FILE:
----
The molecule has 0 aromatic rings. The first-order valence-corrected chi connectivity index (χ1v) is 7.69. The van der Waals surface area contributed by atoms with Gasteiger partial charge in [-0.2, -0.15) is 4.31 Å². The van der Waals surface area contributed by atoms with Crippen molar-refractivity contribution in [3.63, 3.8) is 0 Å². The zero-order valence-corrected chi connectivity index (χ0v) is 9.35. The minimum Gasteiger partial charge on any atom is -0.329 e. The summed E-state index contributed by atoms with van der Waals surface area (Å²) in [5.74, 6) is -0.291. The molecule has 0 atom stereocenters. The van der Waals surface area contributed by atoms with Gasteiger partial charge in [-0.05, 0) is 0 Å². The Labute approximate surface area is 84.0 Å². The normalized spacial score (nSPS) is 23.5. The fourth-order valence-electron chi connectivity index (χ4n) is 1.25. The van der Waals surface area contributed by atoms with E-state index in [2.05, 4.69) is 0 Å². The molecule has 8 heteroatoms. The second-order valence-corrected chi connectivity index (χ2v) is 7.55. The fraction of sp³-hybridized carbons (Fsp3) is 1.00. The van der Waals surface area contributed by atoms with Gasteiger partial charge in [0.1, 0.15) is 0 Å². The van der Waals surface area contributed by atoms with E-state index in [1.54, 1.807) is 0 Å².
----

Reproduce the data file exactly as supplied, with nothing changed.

The molecule has 0 aromatic rings. The first-order valence-corrected chi connectivity index (χ1v) is 7.69. The van der Waals surface area contributed by atoms with Gasteiger partial charge in [-0.2, -0.15) is 4.31 Å². The van der Waals surface area contributed by atoms with Crippen molar-refractivity contribution in [3.63, 3.8) is 0 Å². The zero-order valence-corrected chi connectivity index (χ0v) is 9.35. The minimum Gasteiger partial charge on any atom is -0.329 e. The summed E-state index contributed by atoms with van der Waals surface area (Å²) in [5.74, 6) is -0.291. The molecule has 0 atom stereocenters. The van der Waals surface area contributed by atoms with Gasteiger partial charge in [-0.05, 0) is 0 Å². The Labute approximate surface area is 84.0 Å². The normalized spacial score (nSPS) is 23.5. The fourth-order valence-electron chi connectivity index (χ4n) is 1.25. The van der Waals surface area contributed by atoms with E-state index in [2.05, 4.69) is 0 Å². The molecule has 8 heteroatoms. The second-order valence-corrected chi connectivity index (χ2v) is 7.55. The fraction of sp³-hybridized carbons (Fsp3) is 1.00. The van der Waals surface area contributed by atoms with Gasteiger partial charge in [0.1, 0.15) is 0 Å². The van der Waals surface area contributed by atoms with E-state index in [1.54, 1.807) is 0 Å².